This Week in China
Top Story TEH ENG KOON/AFP/Getty Images Bombs exploded in two public buses Monday in the southwestern city of Kunming, killing at least two passingers and injuring 14. Officials refuted reports that bizarre text messages had preceded the bombings, and said Tuesday that no evidence had been found linking the bombings to the Beijing Olympics. On ...
Bombs exploded in two public buses Monday in the southwestern city of Kunming, killing at least two passingers and injuring 14. Officials refuted reports that bizarre text messages had preceded the bombings, and said Tuesday that no evidence had been found linking the bombings to the Beijing Olympics.
On Wednesday, officals tripled the reward for information related to the bombings to 300,000 yuan (around $43,500). Meanwhile, the city of Beijing said it would step up bus-security measures, and Shanghai, which is hosting Olympic soccer matches, announced it will install security cameras on 1,600 buses.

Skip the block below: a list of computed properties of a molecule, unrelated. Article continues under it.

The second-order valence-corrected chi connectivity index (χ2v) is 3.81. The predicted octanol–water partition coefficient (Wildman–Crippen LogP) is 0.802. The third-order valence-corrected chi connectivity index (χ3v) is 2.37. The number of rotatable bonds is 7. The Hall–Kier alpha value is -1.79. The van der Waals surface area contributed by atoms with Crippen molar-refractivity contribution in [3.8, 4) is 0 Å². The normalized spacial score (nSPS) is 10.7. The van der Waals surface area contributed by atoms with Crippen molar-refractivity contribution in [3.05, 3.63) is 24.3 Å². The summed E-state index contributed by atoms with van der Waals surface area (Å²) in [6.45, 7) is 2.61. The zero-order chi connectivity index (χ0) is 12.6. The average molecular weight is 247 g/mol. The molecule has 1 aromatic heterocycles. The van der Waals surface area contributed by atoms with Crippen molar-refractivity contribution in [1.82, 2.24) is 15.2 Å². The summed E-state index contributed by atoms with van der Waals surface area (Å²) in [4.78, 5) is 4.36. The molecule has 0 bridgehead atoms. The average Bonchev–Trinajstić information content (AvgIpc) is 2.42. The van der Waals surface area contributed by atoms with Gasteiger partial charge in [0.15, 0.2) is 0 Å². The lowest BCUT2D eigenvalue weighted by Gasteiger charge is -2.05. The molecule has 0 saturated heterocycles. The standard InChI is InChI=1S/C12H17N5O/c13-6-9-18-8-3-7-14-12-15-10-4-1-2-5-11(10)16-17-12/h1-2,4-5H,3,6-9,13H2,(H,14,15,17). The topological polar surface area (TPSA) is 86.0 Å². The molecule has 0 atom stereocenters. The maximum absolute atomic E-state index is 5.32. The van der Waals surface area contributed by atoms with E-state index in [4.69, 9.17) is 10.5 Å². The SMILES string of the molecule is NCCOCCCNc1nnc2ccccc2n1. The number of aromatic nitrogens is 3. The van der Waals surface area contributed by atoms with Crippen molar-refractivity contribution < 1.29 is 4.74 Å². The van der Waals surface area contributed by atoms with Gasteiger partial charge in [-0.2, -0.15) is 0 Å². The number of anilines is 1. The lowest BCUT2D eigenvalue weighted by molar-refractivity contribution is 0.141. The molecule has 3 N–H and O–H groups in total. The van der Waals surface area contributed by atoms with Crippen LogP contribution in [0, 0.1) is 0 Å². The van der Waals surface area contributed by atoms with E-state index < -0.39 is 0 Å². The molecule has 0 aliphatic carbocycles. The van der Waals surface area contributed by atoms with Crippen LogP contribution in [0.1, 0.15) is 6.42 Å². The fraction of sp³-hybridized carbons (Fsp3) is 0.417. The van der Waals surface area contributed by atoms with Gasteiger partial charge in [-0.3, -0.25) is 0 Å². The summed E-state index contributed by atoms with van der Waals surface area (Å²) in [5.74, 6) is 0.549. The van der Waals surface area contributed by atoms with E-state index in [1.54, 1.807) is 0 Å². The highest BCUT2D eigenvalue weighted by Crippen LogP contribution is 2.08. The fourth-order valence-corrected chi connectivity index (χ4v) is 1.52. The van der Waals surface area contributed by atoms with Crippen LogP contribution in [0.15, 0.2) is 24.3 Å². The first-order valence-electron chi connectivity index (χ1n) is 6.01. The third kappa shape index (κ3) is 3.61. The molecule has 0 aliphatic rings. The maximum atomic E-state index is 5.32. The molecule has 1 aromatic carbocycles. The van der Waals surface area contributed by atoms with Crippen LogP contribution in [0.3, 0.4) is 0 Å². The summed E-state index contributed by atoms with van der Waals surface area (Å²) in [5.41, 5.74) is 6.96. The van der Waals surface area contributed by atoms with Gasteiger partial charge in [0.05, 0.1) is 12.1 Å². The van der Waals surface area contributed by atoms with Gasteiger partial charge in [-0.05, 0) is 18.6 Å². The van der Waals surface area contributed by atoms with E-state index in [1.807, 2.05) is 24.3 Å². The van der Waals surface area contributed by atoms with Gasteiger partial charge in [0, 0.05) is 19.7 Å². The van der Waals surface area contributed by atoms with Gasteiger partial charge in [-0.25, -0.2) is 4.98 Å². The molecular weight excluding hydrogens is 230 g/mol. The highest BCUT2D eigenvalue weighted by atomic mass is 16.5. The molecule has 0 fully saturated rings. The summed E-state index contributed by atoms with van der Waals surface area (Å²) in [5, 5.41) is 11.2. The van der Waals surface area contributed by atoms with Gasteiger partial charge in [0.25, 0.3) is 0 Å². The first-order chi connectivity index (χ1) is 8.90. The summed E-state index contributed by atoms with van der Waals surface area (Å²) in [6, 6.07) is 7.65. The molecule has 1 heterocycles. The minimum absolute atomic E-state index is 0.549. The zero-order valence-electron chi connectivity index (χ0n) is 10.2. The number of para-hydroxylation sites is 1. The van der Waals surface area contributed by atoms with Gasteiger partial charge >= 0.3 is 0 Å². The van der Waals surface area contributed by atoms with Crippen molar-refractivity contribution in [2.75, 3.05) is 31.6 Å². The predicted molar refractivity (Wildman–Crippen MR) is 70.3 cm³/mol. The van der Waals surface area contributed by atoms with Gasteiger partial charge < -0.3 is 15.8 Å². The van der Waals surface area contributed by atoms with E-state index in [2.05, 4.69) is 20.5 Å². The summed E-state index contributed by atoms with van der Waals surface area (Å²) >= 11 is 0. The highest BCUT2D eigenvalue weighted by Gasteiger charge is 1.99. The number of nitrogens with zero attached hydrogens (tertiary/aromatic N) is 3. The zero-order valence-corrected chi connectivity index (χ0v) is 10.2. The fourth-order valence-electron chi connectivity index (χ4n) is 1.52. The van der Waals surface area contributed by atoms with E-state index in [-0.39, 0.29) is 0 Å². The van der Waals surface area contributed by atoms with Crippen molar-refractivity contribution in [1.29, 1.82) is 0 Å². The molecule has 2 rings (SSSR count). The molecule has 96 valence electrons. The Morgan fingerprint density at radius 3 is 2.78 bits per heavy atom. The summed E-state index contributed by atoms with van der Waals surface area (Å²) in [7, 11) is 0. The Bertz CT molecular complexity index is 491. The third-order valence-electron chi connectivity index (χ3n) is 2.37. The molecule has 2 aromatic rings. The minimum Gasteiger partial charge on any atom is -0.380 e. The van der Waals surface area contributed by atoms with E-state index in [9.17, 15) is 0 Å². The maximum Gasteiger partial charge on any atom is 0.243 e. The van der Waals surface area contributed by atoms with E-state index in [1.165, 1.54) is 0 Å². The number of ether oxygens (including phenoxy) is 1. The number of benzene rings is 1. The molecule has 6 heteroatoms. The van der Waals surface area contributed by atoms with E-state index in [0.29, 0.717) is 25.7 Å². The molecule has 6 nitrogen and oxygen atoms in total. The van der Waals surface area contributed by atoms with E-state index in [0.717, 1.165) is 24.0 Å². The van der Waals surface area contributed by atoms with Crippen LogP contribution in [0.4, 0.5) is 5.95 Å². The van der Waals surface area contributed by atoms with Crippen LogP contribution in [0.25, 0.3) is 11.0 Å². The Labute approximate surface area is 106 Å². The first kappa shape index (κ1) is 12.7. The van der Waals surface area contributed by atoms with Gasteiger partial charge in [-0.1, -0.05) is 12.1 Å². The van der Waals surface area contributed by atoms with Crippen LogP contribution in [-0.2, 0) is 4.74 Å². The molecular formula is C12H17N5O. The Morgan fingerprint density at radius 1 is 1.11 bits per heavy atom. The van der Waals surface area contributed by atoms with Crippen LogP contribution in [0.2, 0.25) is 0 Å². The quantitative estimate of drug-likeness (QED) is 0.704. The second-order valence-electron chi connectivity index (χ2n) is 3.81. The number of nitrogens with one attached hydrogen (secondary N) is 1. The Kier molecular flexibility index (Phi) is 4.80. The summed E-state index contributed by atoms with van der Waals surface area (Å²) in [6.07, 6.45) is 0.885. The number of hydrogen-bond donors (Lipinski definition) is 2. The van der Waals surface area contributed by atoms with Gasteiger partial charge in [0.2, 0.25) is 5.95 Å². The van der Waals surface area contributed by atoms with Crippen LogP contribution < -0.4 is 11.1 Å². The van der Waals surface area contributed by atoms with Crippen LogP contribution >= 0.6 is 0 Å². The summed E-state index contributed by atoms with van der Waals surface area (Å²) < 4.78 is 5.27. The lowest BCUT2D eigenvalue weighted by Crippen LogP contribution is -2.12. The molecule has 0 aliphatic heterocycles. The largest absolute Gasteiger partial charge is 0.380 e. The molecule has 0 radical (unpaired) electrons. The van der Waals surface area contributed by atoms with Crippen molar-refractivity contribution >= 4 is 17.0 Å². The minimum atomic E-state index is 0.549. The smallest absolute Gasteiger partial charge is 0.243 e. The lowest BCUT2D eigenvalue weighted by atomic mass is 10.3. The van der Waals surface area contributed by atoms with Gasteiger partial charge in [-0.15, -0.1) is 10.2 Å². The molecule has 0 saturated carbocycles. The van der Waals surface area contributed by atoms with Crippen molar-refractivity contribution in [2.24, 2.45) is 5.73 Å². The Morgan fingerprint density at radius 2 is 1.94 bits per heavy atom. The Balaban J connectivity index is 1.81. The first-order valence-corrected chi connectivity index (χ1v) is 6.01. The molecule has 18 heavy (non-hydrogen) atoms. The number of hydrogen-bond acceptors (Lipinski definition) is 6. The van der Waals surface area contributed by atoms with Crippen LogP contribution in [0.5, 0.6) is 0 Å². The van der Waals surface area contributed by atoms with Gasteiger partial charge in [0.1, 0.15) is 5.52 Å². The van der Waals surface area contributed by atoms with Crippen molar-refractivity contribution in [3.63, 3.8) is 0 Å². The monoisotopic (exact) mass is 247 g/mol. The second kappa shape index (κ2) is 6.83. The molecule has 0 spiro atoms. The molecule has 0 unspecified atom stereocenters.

Western TV networks are pushing back agianst constraints on Olympic coverage.
Hotels in Beijing are slashing prices as the anticipated tourist onslaught fails to materialize.
Some U.S. Olympians may wear masks in Beijing to protect their lungs from pollution, much to the chagrin of their hosts.
The opening ceremonies will employ “green fireworks” designed to limit pollution.
Guess who’s not invited?
Officials will allow approved protests in designated city parks during the Olympics; the crackdown on Internet dissent, however, continues. Entertainers deemed a threat to China’s sovereignty are no longer welcome, either.
China and Russia ended a decades-long border dispute.
Although 86 percent of Chinese are happy with their country’s overall direction, more than a third see Japan and the United States as enemies.
A Tibetan living in Beijing is suing the Chinese government after being denied a passport for three years.
U.S. companies are keeping a wary eye on a new Chinese antitrust law.
A coal mine flooded in southern China, trapping 36 miners and killing at least seven.
China has more smokers than the United States has people. Unsurprisingly, China’s anti-smoking campaign is not having the desired effect.
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